Testimonials

Relive the experiences described in the inspiring stories told by people close to the foundation.
Johanne Philipps
I have always looked after myself, I’m active, a non-smoker and still, one fine morning, I discovered a lump that was to become my worst nightmare. In September 2014, I received the news that I had breast cancer.

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Marie Claude Chevrette
I was only 32 when I was diagnosed with cancer. I felt invincible back then. I was just days away from getting married and had recently launched my own business, Éconeau. Things were going well. I never dreamed that something like this could happen to me.

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Félix et Hélène
Four years ago, my son Félix passed away from a rare form of cancer called rhabdomyosarcoma. He was 20 years old. Despite his youth, Félix did more to make his friends and family aware of the beauty and fragility of life than I have ever done.

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Lise Auger
In June 2013, I learned I had breast cancer. I was only 45 and the diagnosis hit me like a real tsunami. I was very much afraid of what lay ahead and I had a million questions.

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Francis Bourbeau
I never thought it could happen to me, especially not at 32. Magalie and I wanted to have a baby, to start our family. Then came the diagnosis: testicular cancer.

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Lyne Lord
March 22, 2013, my ears went deaf and I could hear nothing but the words: endometrial cancer. A gynecologist was announcing it to me over the phone and I couldn’t believe it. One year later, I can tell you that angels held my hand and helped me as I climbed the mountain.

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Lucie Marcotte
When I was diagnosed with breast cancer at 49 years of age, there was a break in my life. It seemed to me that body and soul were going through it together.

From pain to lightness

When I was diagnosed with breast cancer at 49 years of age, there was a break in my life. It seemed to me that body and soul were going through it together.

I found myself at the Regional Centre of the Quebec Cancer Foundation in Quebec City, seeking to borrow a hairpiece, and I left with my new hairstyle and a first appointment for a massage therapy session.

I had never had a massage and I was expecting anything but what I got. So refreshing! It should first be said that the chemotherapy had made me feel as if a 10-wheel truck were parked on my body. It was total discomfort.

I was very well received by Hélène Mailloux, my massage therapist, on my very first visit. Thanks to her listening ear and her expertise, I immediately felt a relationship of trust developing between us.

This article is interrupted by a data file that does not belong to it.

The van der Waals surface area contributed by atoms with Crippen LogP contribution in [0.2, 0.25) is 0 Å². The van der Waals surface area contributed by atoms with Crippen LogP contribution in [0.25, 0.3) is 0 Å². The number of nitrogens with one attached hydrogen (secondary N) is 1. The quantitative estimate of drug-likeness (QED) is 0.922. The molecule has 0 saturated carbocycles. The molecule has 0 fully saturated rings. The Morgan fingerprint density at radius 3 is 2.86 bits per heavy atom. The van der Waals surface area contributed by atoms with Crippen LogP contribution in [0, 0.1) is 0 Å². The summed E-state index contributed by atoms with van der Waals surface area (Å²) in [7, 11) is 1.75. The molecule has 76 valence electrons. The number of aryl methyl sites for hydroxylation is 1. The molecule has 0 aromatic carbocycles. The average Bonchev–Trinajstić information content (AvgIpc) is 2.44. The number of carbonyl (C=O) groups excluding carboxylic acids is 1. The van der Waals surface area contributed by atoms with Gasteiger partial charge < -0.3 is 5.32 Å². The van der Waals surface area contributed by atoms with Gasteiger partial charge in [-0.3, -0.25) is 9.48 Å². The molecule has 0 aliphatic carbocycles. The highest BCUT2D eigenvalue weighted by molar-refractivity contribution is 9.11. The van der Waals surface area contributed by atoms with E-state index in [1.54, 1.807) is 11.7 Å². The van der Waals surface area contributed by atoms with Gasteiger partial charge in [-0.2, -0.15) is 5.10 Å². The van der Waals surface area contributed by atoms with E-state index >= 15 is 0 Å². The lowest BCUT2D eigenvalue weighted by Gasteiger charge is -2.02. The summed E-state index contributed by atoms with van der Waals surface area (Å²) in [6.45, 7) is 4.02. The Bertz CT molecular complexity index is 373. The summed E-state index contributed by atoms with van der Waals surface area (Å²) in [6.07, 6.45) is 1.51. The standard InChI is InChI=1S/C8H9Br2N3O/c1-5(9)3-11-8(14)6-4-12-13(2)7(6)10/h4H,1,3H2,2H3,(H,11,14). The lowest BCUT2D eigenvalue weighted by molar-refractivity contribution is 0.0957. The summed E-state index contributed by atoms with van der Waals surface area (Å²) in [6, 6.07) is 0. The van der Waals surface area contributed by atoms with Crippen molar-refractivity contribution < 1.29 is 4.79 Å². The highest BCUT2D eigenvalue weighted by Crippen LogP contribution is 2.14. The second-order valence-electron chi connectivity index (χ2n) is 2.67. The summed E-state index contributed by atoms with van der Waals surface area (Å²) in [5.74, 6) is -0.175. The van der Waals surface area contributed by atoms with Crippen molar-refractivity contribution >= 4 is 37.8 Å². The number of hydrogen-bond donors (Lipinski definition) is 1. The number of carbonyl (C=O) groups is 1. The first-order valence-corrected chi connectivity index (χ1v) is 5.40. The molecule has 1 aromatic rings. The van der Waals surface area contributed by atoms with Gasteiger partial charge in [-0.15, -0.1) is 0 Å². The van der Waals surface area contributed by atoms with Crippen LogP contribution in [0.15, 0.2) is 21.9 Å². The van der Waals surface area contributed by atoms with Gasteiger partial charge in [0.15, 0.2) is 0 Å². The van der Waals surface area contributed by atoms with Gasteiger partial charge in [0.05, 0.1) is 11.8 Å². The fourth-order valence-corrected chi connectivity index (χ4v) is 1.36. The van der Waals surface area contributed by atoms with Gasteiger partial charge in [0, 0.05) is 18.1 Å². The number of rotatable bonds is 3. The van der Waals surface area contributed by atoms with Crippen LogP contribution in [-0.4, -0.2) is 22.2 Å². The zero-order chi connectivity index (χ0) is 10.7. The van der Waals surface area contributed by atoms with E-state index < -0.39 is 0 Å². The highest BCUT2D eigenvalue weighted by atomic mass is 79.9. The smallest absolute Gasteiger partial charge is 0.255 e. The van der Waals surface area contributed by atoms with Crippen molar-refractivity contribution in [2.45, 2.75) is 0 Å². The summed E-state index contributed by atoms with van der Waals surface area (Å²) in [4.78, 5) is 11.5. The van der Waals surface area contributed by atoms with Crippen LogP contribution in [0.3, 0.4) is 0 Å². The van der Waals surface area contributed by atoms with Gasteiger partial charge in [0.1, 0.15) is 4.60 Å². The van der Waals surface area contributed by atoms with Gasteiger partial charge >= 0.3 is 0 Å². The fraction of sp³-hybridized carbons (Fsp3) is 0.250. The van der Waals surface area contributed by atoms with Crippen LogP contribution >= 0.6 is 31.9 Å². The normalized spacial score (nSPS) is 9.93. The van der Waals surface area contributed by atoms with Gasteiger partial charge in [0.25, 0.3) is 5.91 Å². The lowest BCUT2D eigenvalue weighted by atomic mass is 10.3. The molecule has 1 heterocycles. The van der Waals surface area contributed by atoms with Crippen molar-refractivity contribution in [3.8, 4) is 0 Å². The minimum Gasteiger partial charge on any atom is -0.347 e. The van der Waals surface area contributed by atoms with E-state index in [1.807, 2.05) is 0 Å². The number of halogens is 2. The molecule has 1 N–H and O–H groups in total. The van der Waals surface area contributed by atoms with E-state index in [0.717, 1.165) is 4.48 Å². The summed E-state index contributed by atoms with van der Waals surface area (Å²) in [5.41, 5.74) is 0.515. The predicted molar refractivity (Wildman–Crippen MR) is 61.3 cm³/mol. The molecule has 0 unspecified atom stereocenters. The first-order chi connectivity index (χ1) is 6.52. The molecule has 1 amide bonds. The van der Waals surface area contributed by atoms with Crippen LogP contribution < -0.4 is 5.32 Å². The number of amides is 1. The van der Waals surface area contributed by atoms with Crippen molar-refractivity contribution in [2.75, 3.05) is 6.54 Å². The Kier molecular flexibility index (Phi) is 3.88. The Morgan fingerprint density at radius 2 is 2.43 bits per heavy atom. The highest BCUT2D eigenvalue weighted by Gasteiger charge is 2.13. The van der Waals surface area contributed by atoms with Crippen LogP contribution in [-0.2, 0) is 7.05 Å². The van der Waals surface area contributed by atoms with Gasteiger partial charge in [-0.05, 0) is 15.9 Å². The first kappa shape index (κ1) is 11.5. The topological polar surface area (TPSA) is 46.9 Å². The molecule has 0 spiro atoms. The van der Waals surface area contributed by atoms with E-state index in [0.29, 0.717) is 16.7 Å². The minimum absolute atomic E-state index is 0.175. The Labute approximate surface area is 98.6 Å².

You know, when you are with the family, you don’t always dare to complain of your pains; you don’t want to be feeling sorry for yourself. With Hélène, talking was easy and empowering. She understood what I was experiencing; I did not need to explain the state I was in or to hold back my emotions. It was first and foremost therapy and then massage!

The effect of a massage is immediate. After several sessions, I had the feeling that my shoes were too big for me, because I felt so much lighter! The massage not only relieved my pain, it calmed my stress as well. And I felt understood and encouraged.

The massage therapy service offered by the Foundation was a tremendous blessing for me in many ways throughout my treatment period and I recommend it today to anyone facing cancer.

Lucie Marcotte, 51 years old, Quebec City

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Pierre et Jean
It is a well-known fact that the kitchen is the favourite gathering place for Quebecers! At the Quebec Cancer Foundation, Pierre and Jean are volunteers who prepare meals for residents at the Montreal Lodge as part of its community dinners.
 

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Dolorès P.
Life sometimes does things in funny ways. Last year, at 73 years of age, I was diagnosed with breast cancer just three days before I was to bury my daughter, who had just died of the same type of cancer at 42 years of age.

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Anie Beauchemin
Like many people who live in regions far away from the oncology centres, I had to leave my home to go for my radiation therapy. Since being diagnosed with breast cancer, I had gone through a lot to try to stay positive. But at that moment, I was afraid of failing. I saw myself alone, making the daily trip between the hospital and a motel room, and I felt I was not ready to live through that.
 

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